The rebellion of waiting until the very last minute
It's almost the end of September and the Twins are only a couple games away from winning their division. Of course, there are only a handful of games left the play.
So everyone's stressing about the whole deal, wondering if their beloved Twinkies are going to pull through, and rightly so. While the Twins' bats are hot, the Tigers, the team that the Twins are trailing, are not playing so badly themselves. Not so badly at all, according to my last check of last night's Tigers game: Tigers leading 10-1.
They have fire in their belly and know that the Twins are at their heels. But it makes me wonder, could there have been a game or two in July, or maybe even May, in which the Twins could have used the same intensity they are playing with now, and won? One or two games. That's all it would have taken.
Why do they have to wait until the 11th Hour like this and keep the entire state of Minnesota hanging?
You see it everywhere in life. At our house, the last 10 minutes before we leave in the morning is a flurry of activity. The two hours in the morning leading up to that, however, are perfectly casual. People sit around, have pleasant little chats, read the newspaper, get into some coffee action. More gets accomplished every weekday between 7:15 and 7:25 than the previous hour and a half, and no one wants to do anything about it.
We all know people that stay up studying 'til the wee hours the night before every test. Those people -- and I am one of them -- are always available during the week to do something. We scoff at our stupid friends who carefully plan out their schedules every week and tell them they need to get lives.
Unlike these nerds, we have places to go, people to see, trains to catch. Come Thursday night, though, we're not the ones laughing anymore. Nor does that change when Friday's test results come back.
My dad consistently spends hours upon hours preparing for his trials, only to have them disappear at the last minute when the sides finally agree to compromise outside of court. All that work for naught. Sometimes, I think he wonders if there's even a point.
What is it about having our backs against the wall, the unmovable deadline staring us in the face, which gives us the impetus to go forward? Why is it that these are the times that we do our best work? Why is it that we can see our way to make compromises at that time that seemed like too much to give before?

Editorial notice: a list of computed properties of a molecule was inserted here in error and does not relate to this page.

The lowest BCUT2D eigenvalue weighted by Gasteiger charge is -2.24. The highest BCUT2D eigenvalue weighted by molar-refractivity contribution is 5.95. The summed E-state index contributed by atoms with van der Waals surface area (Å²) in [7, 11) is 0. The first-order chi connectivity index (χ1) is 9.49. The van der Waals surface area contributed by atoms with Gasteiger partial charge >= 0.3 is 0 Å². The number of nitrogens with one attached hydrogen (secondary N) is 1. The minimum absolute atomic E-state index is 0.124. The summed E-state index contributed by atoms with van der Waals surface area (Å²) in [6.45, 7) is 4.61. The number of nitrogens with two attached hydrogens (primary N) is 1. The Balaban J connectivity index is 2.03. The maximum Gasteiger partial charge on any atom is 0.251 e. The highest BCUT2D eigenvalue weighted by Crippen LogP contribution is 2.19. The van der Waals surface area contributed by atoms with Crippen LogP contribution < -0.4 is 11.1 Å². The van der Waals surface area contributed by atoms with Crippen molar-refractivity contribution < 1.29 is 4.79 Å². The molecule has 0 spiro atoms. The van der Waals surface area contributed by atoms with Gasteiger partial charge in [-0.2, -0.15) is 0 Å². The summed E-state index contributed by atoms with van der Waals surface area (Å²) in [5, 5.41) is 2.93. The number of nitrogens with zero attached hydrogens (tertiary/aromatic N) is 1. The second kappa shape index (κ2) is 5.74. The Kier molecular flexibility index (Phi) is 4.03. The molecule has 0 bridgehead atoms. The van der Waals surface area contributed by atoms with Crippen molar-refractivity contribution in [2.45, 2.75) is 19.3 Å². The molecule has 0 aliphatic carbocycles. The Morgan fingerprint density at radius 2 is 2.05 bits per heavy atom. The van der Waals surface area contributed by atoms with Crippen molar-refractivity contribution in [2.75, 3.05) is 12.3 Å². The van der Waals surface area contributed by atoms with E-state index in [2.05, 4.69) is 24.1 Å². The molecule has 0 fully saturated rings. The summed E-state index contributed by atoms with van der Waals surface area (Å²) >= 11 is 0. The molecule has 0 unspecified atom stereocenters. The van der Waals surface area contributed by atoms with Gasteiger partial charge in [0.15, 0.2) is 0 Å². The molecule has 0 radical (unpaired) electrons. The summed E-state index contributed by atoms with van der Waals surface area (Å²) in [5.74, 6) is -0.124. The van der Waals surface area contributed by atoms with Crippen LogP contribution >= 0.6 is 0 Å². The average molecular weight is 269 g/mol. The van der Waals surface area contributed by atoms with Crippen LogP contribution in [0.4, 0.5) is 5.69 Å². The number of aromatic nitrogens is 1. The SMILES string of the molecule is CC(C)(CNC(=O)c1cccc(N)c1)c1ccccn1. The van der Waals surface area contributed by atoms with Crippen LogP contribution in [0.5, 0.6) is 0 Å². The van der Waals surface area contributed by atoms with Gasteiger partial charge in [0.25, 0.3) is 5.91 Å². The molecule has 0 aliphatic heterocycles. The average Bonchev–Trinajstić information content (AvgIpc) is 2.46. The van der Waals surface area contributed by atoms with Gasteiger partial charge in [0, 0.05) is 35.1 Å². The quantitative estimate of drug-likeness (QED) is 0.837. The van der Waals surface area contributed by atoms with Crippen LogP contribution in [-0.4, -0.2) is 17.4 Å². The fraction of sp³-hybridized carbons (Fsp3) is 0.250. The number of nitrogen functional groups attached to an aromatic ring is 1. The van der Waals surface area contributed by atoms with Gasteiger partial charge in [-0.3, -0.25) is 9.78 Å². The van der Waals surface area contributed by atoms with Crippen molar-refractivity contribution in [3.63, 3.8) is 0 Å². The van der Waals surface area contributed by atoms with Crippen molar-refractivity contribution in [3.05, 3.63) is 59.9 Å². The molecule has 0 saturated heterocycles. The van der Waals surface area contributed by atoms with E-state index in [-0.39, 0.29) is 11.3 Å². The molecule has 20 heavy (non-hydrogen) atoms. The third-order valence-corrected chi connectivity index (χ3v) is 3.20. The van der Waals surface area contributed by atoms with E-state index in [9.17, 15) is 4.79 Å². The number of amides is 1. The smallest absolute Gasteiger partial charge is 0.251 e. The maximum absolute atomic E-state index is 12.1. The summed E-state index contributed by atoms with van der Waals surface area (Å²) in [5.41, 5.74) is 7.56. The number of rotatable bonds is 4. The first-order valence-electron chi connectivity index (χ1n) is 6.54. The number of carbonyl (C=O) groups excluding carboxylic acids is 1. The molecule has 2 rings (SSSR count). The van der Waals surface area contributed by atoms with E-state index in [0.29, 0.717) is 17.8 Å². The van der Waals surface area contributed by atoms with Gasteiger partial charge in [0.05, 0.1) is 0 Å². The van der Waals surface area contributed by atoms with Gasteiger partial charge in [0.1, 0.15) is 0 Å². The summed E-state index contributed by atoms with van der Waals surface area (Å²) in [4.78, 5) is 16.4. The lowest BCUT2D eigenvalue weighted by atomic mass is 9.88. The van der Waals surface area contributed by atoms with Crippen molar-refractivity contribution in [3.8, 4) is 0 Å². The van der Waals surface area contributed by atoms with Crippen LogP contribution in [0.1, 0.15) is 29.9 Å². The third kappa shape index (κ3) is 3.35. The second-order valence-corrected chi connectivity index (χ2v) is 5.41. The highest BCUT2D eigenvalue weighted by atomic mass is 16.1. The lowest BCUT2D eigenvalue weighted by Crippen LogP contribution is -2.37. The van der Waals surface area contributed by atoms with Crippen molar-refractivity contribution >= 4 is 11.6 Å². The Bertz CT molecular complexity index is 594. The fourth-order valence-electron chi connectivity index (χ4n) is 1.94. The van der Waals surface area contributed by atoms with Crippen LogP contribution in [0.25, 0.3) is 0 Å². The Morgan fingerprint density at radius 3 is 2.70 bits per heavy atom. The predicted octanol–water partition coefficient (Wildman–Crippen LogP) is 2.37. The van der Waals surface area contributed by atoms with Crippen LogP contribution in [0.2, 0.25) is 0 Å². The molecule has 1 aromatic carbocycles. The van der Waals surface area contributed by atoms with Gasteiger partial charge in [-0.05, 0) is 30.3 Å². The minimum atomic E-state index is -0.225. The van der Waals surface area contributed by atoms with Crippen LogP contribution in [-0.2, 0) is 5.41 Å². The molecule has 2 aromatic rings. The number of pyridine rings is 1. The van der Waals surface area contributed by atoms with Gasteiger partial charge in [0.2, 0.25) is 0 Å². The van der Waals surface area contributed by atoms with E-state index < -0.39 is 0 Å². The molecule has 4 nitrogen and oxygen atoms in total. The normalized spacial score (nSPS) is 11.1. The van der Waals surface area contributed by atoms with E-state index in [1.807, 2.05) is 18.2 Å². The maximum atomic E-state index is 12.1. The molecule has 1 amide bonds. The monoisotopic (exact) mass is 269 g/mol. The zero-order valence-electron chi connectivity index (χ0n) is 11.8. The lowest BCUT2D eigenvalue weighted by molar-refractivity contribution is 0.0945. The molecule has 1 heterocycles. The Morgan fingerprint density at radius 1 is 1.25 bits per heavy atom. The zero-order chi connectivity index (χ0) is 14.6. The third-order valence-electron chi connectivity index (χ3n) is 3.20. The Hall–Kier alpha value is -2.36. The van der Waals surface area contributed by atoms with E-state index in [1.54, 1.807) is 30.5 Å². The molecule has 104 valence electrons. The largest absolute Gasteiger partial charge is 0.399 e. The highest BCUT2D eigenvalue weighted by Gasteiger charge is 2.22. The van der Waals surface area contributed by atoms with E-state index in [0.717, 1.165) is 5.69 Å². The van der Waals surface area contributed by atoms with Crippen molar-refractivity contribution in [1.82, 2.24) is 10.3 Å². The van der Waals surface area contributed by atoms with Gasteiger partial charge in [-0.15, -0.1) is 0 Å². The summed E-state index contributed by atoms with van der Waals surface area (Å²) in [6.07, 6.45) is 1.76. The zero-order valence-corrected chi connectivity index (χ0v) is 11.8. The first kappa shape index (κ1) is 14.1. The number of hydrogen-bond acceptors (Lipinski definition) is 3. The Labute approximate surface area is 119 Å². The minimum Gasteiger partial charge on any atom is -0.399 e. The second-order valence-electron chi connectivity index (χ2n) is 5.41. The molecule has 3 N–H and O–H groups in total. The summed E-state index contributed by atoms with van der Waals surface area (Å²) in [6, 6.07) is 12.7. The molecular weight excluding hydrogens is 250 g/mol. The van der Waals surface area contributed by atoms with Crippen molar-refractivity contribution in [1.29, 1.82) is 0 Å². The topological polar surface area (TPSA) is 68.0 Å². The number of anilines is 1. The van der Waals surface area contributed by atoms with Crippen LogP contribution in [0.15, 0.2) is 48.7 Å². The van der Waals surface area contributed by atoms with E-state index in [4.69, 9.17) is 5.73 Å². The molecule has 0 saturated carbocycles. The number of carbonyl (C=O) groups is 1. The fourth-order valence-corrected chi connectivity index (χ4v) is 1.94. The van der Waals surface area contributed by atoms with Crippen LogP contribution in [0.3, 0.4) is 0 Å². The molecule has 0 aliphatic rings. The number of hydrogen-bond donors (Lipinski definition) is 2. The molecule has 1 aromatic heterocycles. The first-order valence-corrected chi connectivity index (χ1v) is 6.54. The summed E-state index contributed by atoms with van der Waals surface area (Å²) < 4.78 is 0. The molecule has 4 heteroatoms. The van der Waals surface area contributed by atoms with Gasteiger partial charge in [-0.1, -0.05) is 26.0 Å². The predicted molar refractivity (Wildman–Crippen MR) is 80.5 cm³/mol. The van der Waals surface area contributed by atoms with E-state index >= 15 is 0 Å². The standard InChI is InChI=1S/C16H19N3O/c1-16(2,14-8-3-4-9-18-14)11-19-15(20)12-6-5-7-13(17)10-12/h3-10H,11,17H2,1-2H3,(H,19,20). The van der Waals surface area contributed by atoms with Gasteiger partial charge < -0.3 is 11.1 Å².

Maybe, it's that we work best under pressure. Legend has it that the Gettysburg Address was written by Abraham Lincoln on the back of an envelope on the train to Gettysburg. Dylan dashed off Blowin' in the Wind, perhaps the most well known and moving protest song in history, in about 15 minutes.
Part of it for me -- the homework part anyway -- has more to do with some desperate sense of rebellion than any delusion that I'll do better work if I cram it all into one night. The school -- because of its undue leverage on my future -- can make me do its stupid assignments, but I'm not about to devote more than one night of my week to them.
As it is today, my column is due in this morning and I just sat down 15 minutes ago to start. That depresses me. I enjoy writing when it's not for school, my column makes me happy, and when I don't have time to give to those things in my life which I am passionate about, I wonder where my priorities are.
What's worse, there's this persistent nagging in my brain about some math problems that need to be finished and a test to be studied for so I can't work my best anyway.
For over two years, the rhythm of my life has been to have a column due on Friday morning. My editor tells me that will change to Tuesday mornings (with the column being published in the Wednesday paper), for reasons beyond me. There is completeness to having my column turned in and finishing the school week on the same day that I will miss.
But, by the same token, perhaps the schedule change will lend itself to weekend motivation and the flexibility to give my columns the time and energy they deserve.
It's only 7 a.m. Column is done. Still plenty of time to have another cup of coffee and some casual conversation with dad about last night's Tiger's game.
Nathan Kitzmann is a junior at Detroit Lakes High School.